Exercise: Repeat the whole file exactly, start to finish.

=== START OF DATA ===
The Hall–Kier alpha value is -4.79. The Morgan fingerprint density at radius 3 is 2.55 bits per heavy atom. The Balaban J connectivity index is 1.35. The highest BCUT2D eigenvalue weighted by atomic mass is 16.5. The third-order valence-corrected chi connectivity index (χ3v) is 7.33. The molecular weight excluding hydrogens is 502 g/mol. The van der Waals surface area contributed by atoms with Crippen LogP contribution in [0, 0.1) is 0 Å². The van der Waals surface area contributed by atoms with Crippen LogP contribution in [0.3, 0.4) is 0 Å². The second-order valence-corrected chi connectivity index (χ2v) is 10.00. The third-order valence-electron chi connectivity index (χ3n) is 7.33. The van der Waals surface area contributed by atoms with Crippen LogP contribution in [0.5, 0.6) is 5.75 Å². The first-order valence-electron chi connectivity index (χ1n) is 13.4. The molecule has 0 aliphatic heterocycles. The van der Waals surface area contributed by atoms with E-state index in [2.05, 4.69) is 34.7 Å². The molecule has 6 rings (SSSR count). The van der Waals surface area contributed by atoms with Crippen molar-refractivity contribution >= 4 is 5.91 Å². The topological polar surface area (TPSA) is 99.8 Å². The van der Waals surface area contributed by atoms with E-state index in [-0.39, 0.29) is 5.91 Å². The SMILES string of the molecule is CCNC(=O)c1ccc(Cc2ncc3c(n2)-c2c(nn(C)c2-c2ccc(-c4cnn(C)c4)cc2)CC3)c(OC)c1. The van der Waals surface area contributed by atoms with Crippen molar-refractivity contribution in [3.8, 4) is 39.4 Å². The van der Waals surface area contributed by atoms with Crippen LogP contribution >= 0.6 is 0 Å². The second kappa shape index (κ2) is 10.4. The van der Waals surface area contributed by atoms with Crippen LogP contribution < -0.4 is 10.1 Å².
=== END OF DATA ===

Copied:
The Hall–Kier alpha value is -4.79. The Morgan fingerprint density at radius 3 is 2.55 bits per heavy atom. The Balaban J connectivity index is 1.35. The highest BCUT2D eigenvalue weighted by atomic mass is 16.5. The third-order valence-corrected chi connectivity index (χ3v) is 7.33. The molecular weight excluding hydrogens is 502 g/mol. The van der Waals surface area contributed by atoms with Crippen LogP contribution in [0, 0.1) is 0 Å². The van der Waals surface area contributed by atoms with Crippen LogP contribution in [0.3, 0.4) is 0 Å². The second-order valence-corrected chi connectivity index (χ2v) is 10.00. The third-order valence-electron chi connectivity index (χ3n) is 7.33. The van der Waals surface area contributed by atoms with Crippen LogP contribution in [0.5, 0.6) is 5.75 Å². The first-order valence-electron chi connectivity index (χ1n) is 13.4. The molecule has 0 aliphatic heterocycles. The van der Waals surface area contributed by atoms with E-state index in [2.05, 4.69) is 34.7 Å². The molecule has 6 rings (SSSR count). The van der Waals surface area contributed by atoms with Crippen molar-refractivity contribution >= 4 is 5.91 Å². The topological polar surface area (TPSA) is 99.8 Å². The van der Waals surface area contributed by atoms with E-state index in [-0.39, 0.29) is 5.91 Å². The SMILES string of the molecule is CCNC(=O)c1ccc(Cc2ncc3c(n2)-c2c(nn(C)c2-c2ccc(-c4cnn(C)c4)cc2)CC3)c(OC)c1. The van der Waals surface area contributed by atoms with Crippen molar-refractivity contribution in [3.8, 4) is 39.4 Å². The van der Waals surface area contributed by atoms with Crippen LogP contribution >= 0.6 is 0 Å². The second kappa shape index (κ2) is 10.4. The van der Waals surface area contributed by atoms with Crippen LogP contribution < -0.4 is 10.1 Å².